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Why do people get sick in the winter

Why do people get sick in the winter?

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When you think of the word “home,” chances are you are picturing a comfortable, healthy place filled with family and memories. While you strive to infuse your house with love and joy, your residence could also be filled with hidden hazards that have the potential to make you and your loved ones sick.

Is Your House Making You Sick?

Many homes, especially older ones, contain invisible threats you should be aware of. Here are a few places these dangers could be residing and tips on how to eliminate them.

Cooling and heating systems

According to the Huffington Post, HVAC systems are often major sources of indoor pollution. While central air conditioning can turn your home into an oasis during the summer months, it can become extremely problematic once it is turned off. The leftover water can remain in your home’s air ducts and transform them into breeding grounds for bacteria and mold. These growths can have serious physical consequences for you and your family, including severe allergies, unexplained headaches and coughing. Mold and bacteria can also cause or exacerbate asthma symptoms.

To reduce the chances of getting sick from your residence’s HVAC systems, have your air ducts cleaned out by professional services every couple of years, suggests the source. If the damage is deep-set, however, this may not be enough to truly eliminate the pollution.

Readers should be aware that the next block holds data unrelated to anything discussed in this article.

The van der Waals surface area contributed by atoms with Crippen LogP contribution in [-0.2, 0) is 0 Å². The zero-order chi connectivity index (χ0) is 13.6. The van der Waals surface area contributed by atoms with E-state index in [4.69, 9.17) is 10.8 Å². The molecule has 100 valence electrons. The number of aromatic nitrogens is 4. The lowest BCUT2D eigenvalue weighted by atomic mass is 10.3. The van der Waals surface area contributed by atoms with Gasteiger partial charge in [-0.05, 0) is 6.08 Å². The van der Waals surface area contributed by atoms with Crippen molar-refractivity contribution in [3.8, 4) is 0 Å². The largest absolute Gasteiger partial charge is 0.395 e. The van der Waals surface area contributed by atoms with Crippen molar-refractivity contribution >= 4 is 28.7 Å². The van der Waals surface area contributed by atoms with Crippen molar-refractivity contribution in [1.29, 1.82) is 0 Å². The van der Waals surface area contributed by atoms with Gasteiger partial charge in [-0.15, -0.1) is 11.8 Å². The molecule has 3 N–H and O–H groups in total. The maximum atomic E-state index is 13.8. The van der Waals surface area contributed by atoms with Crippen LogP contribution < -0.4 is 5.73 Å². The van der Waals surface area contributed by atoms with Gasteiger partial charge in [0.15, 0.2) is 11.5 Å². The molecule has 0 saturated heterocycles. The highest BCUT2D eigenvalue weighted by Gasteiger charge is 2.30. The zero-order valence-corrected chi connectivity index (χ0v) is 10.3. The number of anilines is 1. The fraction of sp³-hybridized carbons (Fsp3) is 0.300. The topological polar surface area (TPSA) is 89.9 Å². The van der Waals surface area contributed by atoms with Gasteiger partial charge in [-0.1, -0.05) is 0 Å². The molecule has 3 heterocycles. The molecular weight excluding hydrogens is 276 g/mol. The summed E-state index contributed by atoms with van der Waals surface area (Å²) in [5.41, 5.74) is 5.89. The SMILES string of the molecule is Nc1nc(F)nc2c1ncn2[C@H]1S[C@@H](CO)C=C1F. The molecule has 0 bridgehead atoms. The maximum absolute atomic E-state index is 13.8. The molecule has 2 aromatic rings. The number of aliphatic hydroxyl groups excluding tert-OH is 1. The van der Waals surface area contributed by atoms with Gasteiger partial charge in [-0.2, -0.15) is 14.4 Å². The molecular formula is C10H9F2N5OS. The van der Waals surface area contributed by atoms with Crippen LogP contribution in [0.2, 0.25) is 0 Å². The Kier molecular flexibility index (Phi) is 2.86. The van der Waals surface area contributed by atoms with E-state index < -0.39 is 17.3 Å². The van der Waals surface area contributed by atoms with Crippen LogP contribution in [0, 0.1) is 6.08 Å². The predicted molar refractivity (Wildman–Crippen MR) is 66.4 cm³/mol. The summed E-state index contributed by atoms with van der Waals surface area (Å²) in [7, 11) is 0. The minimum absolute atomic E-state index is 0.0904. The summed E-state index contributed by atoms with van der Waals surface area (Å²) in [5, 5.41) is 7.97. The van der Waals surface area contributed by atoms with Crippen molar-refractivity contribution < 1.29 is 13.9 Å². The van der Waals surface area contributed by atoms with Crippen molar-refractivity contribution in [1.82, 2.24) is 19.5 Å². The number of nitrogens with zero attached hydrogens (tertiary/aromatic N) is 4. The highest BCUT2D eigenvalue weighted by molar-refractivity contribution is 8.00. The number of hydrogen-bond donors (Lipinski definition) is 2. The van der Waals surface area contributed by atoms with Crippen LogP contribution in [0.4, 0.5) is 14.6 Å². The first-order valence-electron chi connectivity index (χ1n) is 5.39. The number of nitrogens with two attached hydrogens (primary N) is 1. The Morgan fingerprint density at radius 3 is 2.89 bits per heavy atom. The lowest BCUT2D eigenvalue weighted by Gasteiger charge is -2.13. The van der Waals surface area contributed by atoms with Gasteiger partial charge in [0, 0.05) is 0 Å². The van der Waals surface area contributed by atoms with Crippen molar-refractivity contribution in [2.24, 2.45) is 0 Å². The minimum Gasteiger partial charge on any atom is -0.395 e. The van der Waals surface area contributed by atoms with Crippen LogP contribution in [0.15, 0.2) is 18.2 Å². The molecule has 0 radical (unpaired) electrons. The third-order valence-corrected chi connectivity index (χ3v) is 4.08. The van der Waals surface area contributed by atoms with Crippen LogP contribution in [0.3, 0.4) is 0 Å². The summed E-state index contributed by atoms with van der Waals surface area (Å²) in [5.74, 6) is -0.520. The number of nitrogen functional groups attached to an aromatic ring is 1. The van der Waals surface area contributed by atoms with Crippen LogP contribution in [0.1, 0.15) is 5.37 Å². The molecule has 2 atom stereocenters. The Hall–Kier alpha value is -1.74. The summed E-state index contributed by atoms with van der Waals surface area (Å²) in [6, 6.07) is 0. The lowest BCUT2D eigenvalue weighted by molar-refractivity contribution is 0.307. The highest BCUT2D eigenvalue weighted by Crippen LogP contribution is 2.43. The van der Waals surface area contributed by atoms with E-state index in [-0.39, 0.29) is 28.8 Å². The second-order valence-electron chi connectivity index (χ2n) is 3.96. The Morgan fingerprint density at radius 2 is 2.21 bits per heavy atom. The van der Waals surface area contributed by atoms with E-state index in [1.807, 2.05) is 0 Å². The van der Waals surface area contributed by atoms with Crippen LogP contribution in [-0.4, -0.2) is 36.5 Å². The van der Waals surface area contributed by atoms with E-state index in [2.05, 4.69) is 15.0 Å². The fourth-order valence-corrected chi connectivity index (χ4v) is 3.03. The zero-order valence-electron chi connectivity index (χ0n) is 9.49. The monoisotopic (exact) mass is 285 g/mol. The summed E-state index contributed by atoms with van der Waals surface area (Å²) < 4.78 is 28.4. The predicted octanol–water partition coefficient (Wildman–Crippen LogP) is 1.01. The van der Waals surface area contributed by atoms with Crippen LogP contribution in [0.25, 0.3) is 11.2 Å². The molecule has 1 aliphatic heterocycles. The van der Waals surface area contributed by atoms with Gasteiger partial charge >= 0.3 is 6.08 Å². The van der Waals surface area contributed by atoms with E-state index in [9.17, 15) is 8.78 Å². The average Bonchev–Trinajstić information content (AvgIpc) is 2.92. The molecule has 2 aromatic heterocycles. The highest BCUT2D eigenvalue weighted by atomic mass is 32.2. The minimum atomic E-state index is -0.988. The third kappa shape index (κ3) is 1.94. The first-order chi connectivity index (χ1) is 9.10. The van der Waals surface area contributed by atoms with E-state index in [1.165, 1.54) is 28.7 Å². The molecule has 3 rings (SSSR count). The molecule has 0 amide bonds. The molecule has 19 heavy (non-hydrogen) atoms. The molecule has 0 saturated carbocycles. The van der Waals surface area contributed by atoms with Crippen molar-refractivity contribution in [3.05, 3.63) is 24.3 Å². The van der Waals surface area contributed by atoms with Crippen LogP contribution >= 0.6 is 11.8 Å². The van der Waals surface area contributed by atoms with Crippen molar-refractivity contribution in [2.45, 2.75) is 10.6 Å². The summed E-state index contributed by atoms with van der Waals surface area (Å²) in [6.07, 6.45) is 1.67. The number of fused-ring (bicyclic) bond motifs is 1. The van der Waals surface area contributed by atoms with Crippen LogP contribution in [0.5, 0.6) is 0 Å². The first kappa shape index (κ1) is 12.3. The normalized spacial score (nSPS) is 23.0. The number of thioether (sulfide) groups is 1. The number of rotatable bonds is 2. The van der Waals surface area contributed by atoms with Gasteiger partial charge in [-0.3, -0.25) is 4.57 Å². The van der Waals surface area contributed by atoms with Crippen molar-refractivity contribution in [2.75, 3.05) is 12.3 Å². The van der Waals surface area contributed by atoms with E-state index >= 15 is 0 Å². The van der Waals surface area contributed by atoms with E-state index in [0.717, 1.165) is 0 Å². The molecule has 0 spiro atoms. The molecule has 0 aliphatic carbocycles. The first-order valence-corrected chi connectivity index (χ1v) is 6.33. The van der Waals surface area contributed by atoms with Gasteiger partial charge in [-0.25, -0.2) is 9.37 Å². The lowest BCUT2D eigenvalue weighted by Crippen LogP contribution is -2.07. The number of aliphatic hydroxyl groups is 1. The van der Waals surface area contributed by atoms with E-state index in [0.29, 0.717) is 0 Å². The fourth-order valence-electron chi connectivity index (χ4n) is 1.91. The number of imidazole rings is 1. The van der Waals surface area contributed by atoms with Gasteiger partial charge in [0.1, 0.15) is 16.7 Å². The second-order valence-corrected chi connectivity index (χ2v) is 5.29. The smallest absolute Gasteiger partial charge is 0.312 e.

Water damage from caulk and cracked tiles need to be addressed immediately, or it can quickly spread throughout the walls of your home, causing mold issues that may be very expensive to fix. Even if your family does not have any physical symptoms now, you should tend to bathroom damage right when you notice it to prevent them from getting sick in the future.

Caulk and cracked tiles

Because bathrooms are subject to constant moisture, they are often the source of illness-causing household pollution. This Old House notes that your bathroom needs to be secured with high-quality tiles and caulk in order to prevent water from being absorbed into the walls and therefore affecting the rest of your house. The source recommends examining your shower. If the caulk is shrunken, puckered, or damaged, chances are it is not effectively keeping water out. If you or your family members are experiencing mild to severe allergic reactions, including rashes, congestion and coughing, this lack of bathroom insulation could be the cause.